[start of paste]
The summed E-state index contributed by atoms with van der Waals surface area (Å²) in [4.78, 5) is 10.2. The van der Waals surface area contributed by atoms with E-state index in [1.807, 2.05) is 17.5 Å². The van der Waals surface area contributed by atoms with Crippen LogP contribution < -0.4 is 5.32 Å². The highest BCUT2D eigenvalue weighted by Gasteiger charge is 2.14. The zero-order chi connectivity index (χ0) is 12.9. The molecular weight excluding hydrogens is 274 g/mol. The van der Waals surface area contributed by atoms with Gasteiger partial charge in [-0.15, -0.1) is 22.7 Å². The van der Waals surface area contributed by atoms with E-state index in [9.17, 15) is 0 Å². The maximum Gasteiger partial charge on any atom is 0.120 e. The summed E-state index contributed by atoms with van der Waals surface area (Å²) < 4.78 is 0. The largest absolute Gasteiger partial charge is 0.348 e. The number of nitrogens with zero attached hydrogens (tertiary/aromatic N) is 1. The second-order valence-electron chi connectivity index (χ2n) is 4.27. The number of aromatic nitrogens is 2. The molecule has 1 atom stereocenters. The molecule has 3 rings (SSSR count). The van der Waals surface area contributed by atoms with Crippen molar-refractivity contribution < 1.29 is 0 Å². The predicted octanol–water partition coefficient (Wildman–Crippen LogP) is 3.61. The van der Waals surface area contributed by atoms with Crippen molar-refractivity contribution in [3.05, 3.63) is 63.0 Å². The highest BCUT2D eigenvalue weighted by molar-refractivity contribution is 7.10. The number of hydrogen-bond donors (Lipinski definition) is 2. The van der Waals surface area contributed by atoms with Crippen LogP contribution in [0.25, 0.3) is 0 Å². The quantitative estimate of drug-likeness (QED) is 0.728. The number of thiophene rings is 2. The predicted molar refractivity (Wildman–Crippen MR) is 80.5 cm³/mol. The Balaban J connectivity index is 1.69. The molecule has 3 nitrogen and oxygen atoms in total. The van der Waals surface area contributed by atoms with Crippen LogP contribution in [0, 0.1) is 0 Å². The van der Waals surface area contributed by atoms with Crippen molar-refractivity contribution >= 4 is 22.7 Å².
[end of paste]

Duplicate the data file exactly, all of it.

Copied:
The summed E-state index contributed by atoms with van der Waals surface area (Å²) in [4.78, 5) is 10.2. The van der Waals surface area contributed by atoms with E-state index in [1.807, 2.05) is 17.5 Å². The van der Waals surface area contributed by atoms with Crippen LogP contribution < -0.4 is 5.32 Å². The highest BCUT2D eigenvalue weighted by Gasteiger charge is 2.14. The zero-order chi connectivity index (χ0) is 12.9. The molecular weight excluding hydrogens is 274 g/mol. The van der Waals surface area contributed by atoms with Gasteiger partial charge in [-0.15, -0.1) is 22.7 Å². The van der Waals surface area contributed by atoms with E-state index in [9.17, 15) is 0 Å². The maximum Gasteiger partial charge on any atom is 0.120 e. The summed E-state index contributed by atoms with van der Waals surface area (Å²) < 4.78 is 0. The largest absolute Gasteiger partial charge is 0.348 e. The number of nitrogens with zero attached hydrogens (tertiary/aromatic N) is 1. The second-order valence-electron chi connectivity index (χ2n) is 4.27. The number of aromatic nitrogens is 2. The molecule has 1 atom stereocenters. The molecule has 3 rings (SSSR count). The van der Waals surface area contributed by atoms with Crippen molar-refractivity contribution < 1.29 is 0 Å². The predicted octanol–water partition coefficient (Wildman–Crippen LogP) is 3.61. The van der Waals surface area contributed by atoms with Crippen molar-refractivity contribution in [3.05, 3.63) is 63.0 Å². The highest BCUT2D eigenvalue weighted by molar-refractivity contribution is 7.10. The number of hydrogen-bond donors (Lipinski definition) is 2. The van der Waals surface area contributed by atoms with Crippen LogP contribution in [0.25, 0.3) is 0 Å². The quantitative estimate of drug-likeness (QED) is 0.728. The number of thiophene rings is 2. The predicted molar refractivity (Wildman–Crippen MR) is 80.5 cm³/mol. The Balaban J connectivity index is 1.69. The molecule has 3 nitrogen and oxygen atoms in total. The van der Waals surface area contributed by atoms with Crippen LogP contribution in [0, 0.1) is 0 Å². The van der Waals surface area contributed by atoms with Crippen molar-refractivity contribution >= 4 is 22.7 Å².